Its a natural summer in the city for Gloucester
18th June 2010
Nature will burst to life in Gloucester this spring and summer in a family-friendly celebration of nature, art and wildlife - right in the heart of the city.
From enjoying the sights and sounds of the countryside within the city to the world’s first museum dedicated exclusively to art inspired by nature, Gloucester is the perfect choice for summer fun with a natural shade of green.
There’s a chance to fly birds of prey, meet a ‘celebrity’ chick and even have a go at paddling an ancient coracle boat at the birthplace of modern conservation.
Heritage rich Gloucester is already a firm favourite for its mix of award winning attractions, exciting festivals and must-see events, but as well as a stunning waterside setting there’s a greener side to the city too.
For the sights and sounds of the countryside right in the heart of the city, head for the City Farm in St James Street to experience hands on contact with cute and cuddly animals ranging from sheep to goats and pigs to rabbits.
Feed the animals and meet up with celebrity, Snowy, the orphaned chick. Born during last February’s heavy snow, she was the only egg to hatch from 15 and has gone on to front a ‘things to do’ city council poster campaign, tweeted on the council’s Twitter page and starred in her very own ‘chick flick’!
Just 2 miles north of Gloucester, art and nature combine at Nature in Art, the world’s first museum dedicated exclusively to fine, decorative and applied art inspired by nature. Housed in a fine Georgian mansion, it offers vibrant exhibitions and an unrivalled programme of artists in residence, making it a must for all those interested in world-class art, nature and heritage.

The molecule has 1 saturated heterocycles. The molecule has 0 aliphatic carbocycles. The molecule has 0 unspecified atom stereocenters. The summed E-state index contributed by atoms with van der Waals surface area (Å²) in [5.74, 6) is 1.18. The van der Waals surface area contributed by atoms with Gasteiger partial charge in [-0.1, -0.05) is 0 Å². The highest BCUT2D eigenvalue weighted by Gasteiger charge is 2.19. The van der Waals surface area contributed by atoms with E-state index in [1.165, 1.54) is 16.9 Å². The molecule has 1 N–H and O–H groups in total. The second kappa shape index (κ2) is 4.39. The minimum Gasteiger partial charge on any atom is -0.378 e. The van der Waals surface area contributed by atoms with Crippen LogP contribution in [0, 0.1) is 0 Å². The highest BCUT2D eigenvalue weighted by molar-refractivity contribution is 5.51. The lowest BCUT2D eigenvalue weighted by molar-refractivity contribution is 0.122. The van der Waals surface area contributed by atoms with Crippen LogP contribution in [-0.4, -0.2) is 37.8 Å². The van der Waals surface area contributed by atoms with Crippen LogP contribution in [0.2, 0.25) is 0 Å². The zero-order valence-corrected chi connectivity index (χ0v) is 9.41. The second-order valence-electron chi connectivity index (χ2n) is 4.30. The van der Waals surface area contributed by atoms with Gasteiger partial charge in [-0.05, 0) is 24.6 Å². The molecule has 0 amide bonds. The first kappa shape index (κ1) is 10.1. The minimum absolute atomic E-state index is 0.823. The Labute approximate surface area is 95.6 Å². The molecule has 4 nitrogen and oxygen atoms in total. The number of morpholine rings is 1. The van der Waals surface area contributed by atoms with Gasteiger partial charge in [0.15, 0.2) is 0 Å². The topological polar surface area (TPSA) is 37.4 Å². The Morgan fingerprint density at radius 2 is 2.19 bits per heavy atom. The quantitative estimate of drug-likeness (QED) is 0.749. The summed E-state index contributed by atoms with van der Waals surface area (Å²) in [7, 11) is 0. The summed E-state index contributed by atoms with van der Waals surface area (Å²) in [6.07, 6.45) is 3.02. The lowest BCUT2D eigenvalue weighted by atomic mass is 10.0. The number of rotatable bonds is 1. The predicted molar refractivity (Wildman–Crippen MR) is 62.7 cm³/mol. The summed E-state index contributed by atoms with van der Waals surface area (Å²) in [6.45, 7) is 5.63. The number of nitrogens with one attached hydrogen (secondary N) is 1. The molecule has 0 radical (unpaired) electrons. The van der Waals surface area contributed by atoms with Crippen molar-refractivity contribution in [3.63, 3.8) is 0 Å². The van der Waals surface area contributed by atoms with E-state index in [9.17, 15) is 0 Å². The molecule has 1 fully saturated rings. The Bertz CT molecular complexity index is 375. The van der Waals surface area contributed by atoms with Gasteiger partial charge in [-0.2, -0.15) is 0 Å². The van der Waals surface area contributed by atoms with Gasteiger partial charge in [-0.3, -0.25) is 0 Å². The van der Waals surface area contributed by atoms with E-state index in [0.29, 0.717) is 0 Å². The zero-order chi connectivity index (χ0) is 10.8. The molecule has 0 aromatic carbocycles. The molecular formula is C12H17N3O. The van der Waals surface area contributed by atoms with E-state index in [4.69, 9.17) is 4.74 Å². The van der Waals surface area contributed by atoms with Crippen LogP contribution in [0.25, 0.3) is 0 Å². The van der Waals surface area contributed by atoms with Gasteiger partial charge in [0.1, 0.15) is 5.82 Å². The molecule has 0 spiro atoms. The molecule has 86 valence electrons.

Until 6th June it features Flowerscapes, the work of Meg Stevens, renowned for her paintings of wild places almost all completed near her home in Wales, while among other exhibitions for the summer is Stella’s Ark (29th Jun - 25th Jul) a unique exhibition of works by ceramic sculptor, Stella Crofts, whose work - particularly of animals and birds – was well known between the Wars.
How about getting up close and personal with birds of prey – just minutes from the city? Not only doesThe Barn Owl Centre, Hempsted, offer a conservation haven and education centre dedicated to owls, plus a 12 acre Nature Reserve, they have also created Gloucester city’s first Birds of Prey Centre.
With owls, hawks, buzzards and a majestic Golden Eagle, handling and flying experience are staged everyday, there is also a purpose built indoor flying area, just in case of wet weather. The Barn Owl Centre is open during weekends and school holidays and all activities operate on a pre-booked basis.
And just a little further afield, Slimbridge Wetland Centre, which was the vision of naturalist and artist Sir Peter Scott and internationally recognised as the headquarters of the Wildfowl and Wetlands Trust (WWT), is home to an array of wildlife including the world's largest collection of swans, geese, and ducks.
Known as the birthplace of modern conservation, a year round programme of walks, arts, events, workshops, talks and spectacular wildlife encounters offer a way for visitors to connect to their natural surroundings.
To see wildlife from a new perspective, try a Canoe Safari. Or how about testing your skills to the limit by trying to paddle in a coracle? The ancient one-man boats were an important part of the heritage of the River Severn and special coracle training sessions are staged at the centre.